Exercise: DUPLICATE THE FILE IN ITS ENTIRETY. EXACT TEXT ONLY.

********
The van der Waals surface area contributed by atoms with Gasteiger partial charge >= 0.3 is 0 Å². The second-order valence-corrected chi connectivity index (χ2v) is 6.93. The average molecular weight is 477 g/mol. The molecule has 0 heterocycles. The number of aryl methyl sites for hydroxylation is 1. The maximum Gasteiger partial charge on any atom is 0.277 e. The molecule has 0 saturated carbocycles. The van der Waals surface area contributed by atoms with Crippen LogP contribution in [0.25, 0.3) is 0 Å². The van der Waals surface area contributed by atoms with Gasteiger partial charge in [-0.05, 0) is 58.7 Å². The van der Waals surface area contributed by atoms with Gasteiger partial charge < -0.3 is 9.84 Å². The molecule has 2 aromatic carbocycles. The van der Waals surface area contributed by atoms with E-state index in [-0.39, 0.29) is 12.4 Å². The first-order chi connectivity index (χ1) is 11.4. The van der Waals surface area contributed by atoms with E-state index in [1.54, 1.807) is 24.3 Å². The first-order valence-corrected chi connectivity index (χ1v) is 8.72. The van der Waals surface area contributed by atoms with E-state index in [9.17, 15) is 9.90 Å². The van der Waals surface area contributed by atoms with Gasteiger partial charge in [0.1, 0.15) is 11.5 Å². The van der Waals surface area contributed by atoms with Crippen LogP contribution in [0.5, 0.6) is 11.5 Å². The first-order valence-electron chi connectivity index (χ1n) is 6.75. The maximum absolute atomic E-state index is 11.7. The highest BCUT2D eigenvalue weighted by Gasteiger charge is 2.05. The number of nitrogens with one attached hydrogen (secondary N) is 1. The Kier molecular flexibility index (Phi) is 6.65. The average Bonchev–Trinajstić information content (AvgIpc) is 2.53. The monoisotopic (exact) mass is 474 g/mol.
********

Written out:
The van der Waals surface area contributed by atoms with Gasteiger partial charge >= 0.3 is 0 Å². The second-order valence-corrected chi connectivity index (χ2v) is 6.93. The average molecular weight is 477 g/mol. The molecule has 0 heterocycles. The number of aryl methyl sites for hydroxylation is 1. The maximum Gasteiger partial charge on any atom is 0.277 e. The molecule has 0 saturated carbocycles. The van der Waals surface area contributed by atoms with Crippen LogP contribution in [0.25, 0.3) is 0 Å². The van der Waals surface area contributed by atoms with Gasteiger partial charge in [-0.05, 0) is 58.7 Å². The van der Waals surface area contributed by atoms with Gasteiger partial charge < -0.3 is 9.84 Å². The molecule has 2 aromatic carbocycles. The van der Waals surface area contributed by atoms with E-state index in [-0.39, 0.29) is 12.4 Å². The first-order chi connectivity index (χ1) is 11.4. The van der Waals surface area contributed by atoms with E-state index in [1.54, 1.807) is 24.3 Å². The first-order valence-corrected chi connectivity index (χ1v) is 8.72. The van der Waals surface area contributed by atoms with E-state index in [9.17, 15) is 9.90 Å². The van der Waals surface area contributed by atoms with Gasteiger partial charge in [0.1, 0.15) is 11.5 Å². The van der Waals surface area contributed by atoms with Crippen LogP contribution in [0.5, 0.6) is 11.5 Å². The first-order valence-electron chi connectivity index (χ1n) is 6.75. The maximum absolute atomic E-state index is 11.7. The highest BCUT2D eigenvalue weighted by Gasteiger charge is 2.05. The number of nitrogens with one attached hydrogen (secondary N) is 1. The Kier molecular flexibility index (Phi) is 6.65. The average Bonchev–Trinajstić information content (AvgIpc) is 2.53. The monoisotopic (exact) mass is 474 g/mol.